"Ameliorating the biological impacts of childhood adversity: A review of intervention programs"

The biological effects of adversity are not news to doctors, and certainly not news to the people who are in recovery from adverse events.

What is new is that there is so much great research happening into the connections between our brains and our bodies. It's almost as if our heads are part of our bodies! *Sarcasm intended.*

The review that I'm referencing here says that "Childhood adversities such as abuse, neglect, and additional household stressors, are highly prevalent, and are linked to poor child and adult health, and high societal costs." It makes sense to me that aftercare would be more effective and also cheaper in the long run.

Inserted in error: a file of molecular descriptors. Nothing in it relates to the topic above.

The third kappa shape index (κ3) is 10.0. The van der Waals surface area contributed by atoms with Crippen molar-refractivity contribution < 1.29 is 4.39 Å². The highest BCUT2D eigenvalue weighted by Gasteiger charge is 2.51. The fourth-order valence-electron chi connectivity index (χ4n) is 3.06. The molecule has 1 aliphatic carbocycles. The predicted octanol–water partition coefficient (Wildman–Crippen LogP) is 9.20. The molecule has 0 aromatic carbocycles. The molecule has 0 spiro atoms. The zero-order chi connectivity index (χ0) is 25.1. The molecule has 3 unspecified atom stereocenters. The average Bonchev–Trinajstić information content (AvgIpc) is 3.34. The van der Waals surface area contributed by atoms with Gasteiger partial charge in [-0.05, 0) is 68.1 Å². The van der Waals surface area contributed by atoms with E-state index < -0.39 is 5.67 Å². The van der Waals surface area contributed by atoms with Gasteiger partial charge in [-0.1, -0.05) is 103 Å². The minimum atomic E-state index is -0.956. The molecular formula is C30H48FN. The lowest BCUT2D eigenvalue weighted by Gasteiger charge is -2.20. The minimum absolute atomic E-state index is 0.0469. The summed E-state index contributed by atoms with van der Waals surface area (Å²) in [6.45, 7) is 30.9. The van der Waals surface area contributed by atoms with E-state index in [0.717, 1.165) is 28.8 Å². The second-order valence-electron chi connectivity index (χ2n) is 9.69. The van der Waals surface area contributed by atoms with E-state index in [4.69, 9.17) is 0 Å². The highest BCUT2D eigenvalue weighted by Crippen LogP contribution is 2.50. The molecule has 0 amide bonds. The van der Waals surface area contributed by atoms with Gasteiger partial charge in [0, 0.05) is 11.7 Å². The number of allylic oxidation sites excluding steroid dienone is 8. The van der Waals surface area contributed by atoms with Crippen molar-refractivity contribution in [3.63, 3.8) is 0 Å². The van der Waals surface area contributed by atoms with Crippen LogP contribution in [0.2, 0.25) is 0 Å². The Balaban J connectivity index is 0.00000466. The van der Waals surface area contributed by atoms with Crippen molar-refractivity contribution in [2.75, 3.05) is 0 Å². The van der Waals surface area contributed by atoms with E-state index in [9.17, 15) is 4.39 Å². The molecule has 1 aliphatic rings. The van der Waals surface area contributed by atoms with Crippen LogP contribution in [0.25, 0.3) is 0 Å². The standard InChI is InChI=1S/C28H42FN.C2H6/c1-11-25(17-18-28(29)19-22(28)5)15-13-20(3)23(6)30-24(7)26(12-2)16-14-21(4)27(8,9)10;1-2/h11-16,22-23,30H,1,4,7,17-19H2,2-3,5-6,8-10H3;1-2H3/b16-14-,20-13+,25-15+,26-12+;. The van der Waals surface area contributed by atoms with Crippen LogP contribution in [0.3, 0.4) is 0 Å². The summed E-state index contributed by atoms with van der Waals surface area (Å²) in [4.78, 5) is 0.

At some point, we need to start discussing how much it costs to ignore trauma. Nobody wants to monetize a human being, and especially not a human life lost to the tragedy of suicide, but we do need to make the point that ignoring trauma is so much more expensive.

Money talks.

 

Erica KitzmanComment